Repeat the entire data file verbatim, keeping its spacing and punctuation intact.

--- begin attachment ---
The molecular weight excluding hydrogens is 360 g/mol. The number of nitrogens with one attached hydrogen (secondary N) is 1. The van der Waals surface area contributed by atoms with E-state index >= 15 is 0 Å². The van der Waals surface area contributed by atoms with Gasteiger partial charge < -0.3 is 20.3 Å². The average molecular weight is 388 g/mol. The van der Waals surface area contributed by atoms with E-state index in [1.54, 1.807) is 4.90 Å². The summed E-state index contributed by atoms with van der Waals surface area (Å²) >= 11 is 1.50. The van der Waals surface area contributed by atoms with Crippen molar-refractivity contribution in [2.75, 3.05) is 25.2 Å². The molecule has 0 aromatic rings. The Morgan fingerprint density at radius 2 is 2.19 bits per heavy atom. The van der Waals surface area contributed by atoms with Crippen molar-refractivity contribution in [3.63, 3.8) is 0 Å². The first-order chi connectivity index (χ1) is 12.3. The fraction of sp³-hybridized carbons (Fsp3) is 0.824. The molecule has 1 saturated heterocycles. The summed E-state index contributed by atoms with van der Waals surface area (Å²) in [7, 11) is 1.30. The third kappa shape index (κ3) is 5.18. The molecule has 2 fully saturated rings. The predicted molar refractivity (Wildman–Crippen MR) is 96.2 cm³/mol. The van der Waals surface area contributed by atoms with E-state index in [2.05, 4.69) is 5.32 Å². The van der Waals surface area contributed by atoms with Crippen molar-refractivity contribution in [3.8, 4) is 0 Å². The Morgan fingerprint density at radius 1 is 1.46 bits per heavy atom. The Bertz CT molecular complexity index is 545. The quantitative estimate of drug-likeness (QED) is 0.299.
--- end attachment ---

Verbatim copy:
The molecular weight excluding hydrogens is 360 g/mol. The number of nitrogens with one attached hydrogen (secondary N) is 1. The van der Waals surface area contributed by atoms with E-state index >= 15 is 0 Å². The van der Waals surface area contributed by atoms with Gasteiger partial charge < -0.3 is 20.3 Å². The average molecular weight is 388 g/mol. The van der Waals surface area contributed by atoms with E-state index in [1.54, 1.807) is 4.90 Å². The summed E-state index contributed by atoms with van der Waals surface area (Å²) >= 11 is 1.50. The van der Waals surface area contributed by atoms with Crippen molar-refractivity contribution in [2.75, 3.05) is 25.2 Å². The molecule has 0 aromatic rings. The Morgan fingerprint density at radius 2 is 2.19 bits per heavy atom. The van der Waals surface area contributed by atoms with Crippen molar-refractivity contribution in [3.63, 3.8) is 0 Å². The first-order chi connectivity index (χ1) is 12.3. The fraction of sp³-hybridized carbons (Fsp3) is 0.824. The molecule has 1 saturated heterocycles. The summed E-state index contributed by atoms with van der Waals surface area (Å²) in [7, 11) is 1.30. The third kappa shape index (κ3) is 5.18. The molecule has 2 fully saturated rings. The predicted molar refractivity (Wildman–Crippen MR) is 96.2 cm³/mol. The van der Waals surface area contributed by atoms with E-state index in [2.05, 4.69) is 5.32 Å². The van der Waals surface area contributed by atoms with Crippen molar-refractivity contribution in [3.8, 4) is 0 Å². The Morgan fingerprint density at radius 1 is 1.46 bits per heavy atom. The Bertz CT molecular complexity index is 545. The quantitative estimate of drug-likeness (QED) is 0.299.